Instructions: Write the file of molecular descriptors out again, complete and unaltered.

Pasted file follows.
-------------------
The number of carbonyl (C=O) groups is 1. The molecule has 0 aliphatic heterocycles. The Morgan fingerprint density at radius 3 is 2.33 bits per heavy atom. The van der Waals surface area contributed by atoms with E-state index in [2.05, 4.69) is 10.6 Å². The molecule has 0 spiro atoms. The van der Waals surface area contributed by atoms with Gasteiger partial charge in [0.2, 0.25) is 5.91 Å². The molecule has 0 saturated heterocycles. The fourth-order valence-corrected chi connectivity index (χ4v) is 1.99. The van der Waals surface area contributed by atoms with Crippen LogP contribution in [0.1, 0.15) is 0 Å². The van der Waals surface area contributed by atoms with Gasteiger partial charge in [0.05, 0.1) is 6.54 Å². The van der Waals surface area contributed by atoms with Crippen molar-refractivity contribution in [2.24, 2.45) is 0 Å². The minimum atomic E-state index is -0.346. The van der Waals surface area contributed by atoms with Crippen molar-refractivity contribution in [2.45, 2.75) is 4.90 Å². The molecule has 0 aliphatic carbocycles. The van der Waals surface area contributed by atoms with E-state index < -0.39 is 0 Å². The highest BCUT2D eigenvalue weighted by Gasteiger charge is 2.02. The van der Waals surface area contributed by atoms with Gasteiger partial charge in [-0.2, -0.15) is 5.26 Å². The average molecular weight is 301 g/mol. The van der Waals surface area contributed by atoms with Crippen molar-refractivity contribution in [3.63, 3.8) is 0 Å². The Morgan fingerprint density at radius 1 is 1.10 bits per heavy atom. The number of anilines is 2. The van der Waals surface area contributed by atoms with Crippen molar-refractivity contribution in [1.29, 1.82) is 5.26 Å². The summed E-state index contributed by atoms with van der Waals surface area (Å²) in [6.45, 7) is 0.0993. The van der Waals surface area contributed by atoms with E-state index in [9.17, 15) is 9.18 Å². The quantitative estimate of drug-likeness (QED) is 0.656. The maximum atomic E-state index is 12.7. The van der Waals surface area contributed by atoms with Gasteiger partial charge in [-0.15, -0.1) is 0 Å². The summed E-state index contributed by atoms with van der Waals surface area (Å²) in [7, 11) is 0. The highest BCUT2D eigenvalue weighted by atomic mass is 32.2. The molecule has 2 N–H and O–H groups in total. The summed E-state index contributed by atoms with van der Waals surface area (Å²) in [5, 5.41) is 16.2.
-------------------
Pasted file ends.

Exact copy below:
The number of carbonyl (C=O) groups is 1. The molecule has 0 aliphatic heterocycles. The Morgan fingerprint density at radius 3 is 2.33 bits per heavy atom. The van der Waals surface area contributed by atoms with E-state index in [2.05, 4.69) is 10.6 Å². The molecule has 0 spiro atoms. The van der Waals surface area contributed by atoms with Gasteiger partial charge in [0.2, 0.25) is 5.91 Å². The molecule has 0 saturated heterocycles. The fourth-order valence-corrected chi connectivity index (χ4v) is 1.99. The van der Waals surface area contributed by atoms with Crippen LogP contribution in [0.1, 0.15) is 0 Å². The van der Waals surface area contributed by atoms with Gasteiger partial charge in [0.05, 0.1) is 6.54 Å². The van der Waals surface area contributed by atoms with Crippen molar-refractivity contribution in [2.24, 2.45) is 0 Å². The minimum atomic E-state index is -0.346. The van der Waals surface area contributed by atoms with Crippen molar-refractivity contribution in [2.45, 2.75) is 4.90 Å². The molecule has 0 aliphatic carbocycles. The van der Waals surface area contributed by atoms with E-state index < -0.39 is 0 Å². The highest BCUT2D eigenvalue weighted by Gasteiger charge is 2.02. The van der Waals surface area contributed by atoms with Gasteiger partial charge in [-0.2, -0.15) is 5.26 Å². The average molecular weight is 301 g/mol. The van der Waals surface area contributed by atoms with Crippen molar-refractivity contribution in [3.63, 3.8) is 0 Å². The Morgan fingerprint density at radius 1 is 1.10 bits per heavy atom. The number of anilines is 2. The van der Waals surface area contributed by atoms with Crippen molar-refractivity contribution in [1.29, 1.82) is 5.26 Å². The summed E-state index contributed by atoms with van der Waals surface area (Å²) in [6.45, 7) is 0.0993. The van der Waals surface area contributed by atoms with E-state index in [9.17, 15) is 9.18 Å². The quantitative estimate of drug-likeness (QED) is 0.656. The maximum atomic E-state index is 12.7. The van der Waals surface area contributed by atoms with Gasteiger partial charge in [-0.15, -0.1) is 0 Å². The summed E-state index contributed by atoms with van der Waals surface area (Å²) in [7, 11) is 0. The highest BCUT2D eigenvalue weighted by atomic mass is 32.2. The molecule has 2 N–H and O–H groups in total. The summed E-state index contributed by atoms with van der Waals surface area (Å²) in [5, 5.41) is 16.2.